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Edith Loeb poses next to a slate that reads "My first day of school."

Photograph | Digitized | Photograph Number: 33057

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    Edith Loeb poses next to a slate that reads "My first day of school."
    Edith Loeb poses next to a slate that reads "My first day of school."


    Edith Loeb poses next to a slate that reads "My first day of school."
    May 1934
    Bruchsal, [Baden; Baden-Wuerttemberg] Germany
    Photo Credit
    United States Holocaust Memorial Museum, courtesy of Kurt and Edith Loeb Leuchter

    Rights & Restrictions

    Photo Source
    United States Holocaust Memorial Museum
    Copyright: United States Holocaust Memorial Museum
    Provenance: Kurt and Edith Loeb Leuchter

    Keywords & Subjects

    Administrative Notes

    Edith Leuchter (born Edith Loeb) is the daughter of Max and Julie (Weil) Loeb. She was born on December 31, 1927 in Bruchsal, Germany, where her father owned a grocery store. Edith had one younger brother, Heinz (b. 1931). The family remained in Bruchsal until July 1938, when Edith's father immigrated to the United States. The rest of the family planned to join him after he had settled in. In the meantime, Heinz was sent to a boarding school in Frankfurt, while Edith remained at home with her mother and grandmother. In October 1940 there was a round-up in Bruchsal and the three were sent to the Gurs internment camp. They remained in Gurs until April 1941, when they were transferred to Rivesaltes. Five months later Edith's mother allowed the OSE (Oeuvre de Secours aux Enfants) to send her to a children's home in Palavas-les-Flots. In November 1942 she was transferred to the OSE home at Chateau de Masgelier. Edith remained there until February 1944, when she received false identification papers and was placed by the OSE at a boarding school in Beaulieu. Two months later the Amitie Chretienne sent Edith to a home called Le Touring in Vic-sûr-Cère. She stayed there under a false name until September 1944, when she was given another set of false papers by the OSE and transferred to a scout camp at Moissac. After liberation Edith contacted her father in New York, who arranged for her immigration to the United States. In April 1946 she departed from Bordeaux, arriving in New York a few weeks later. Edith's mother and brother both perished in Auschwitz. Her mother was deported from Gurs and her brother, from Frankfurt am Main via Theresienstadt.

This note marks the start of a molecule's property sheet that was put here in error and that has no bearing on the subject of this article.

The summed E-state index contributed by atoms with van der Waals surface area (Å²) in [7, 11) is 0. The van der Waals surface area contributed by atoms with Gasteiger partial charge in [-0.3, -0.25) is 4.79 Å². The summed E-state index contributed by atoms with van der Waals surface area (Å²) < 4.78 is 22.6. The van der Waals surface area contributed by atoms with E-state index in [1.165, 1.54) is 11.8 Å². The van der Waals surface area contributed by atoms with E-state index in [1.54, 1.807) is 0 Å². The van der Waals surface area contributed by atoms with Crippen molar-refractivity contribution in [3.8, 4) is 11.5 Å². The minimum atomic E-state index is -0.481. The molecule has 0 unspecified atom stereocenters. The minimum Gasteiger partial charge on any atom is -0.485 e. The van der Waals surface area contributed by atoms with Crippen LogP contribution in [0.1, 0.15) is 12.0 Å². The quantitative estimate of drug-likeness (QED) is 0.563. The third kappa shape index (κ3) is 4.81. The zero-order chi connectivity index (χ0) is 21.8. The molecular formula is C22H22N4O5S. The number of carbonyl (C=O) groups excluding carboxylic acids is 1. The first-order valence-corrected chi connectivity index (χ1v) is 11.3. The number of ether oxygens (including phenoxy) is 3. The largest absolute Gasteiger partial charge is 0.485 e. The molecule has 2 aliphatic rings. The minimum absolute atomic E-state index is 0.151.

Record last modified:
    2011-05-17 00:00:00
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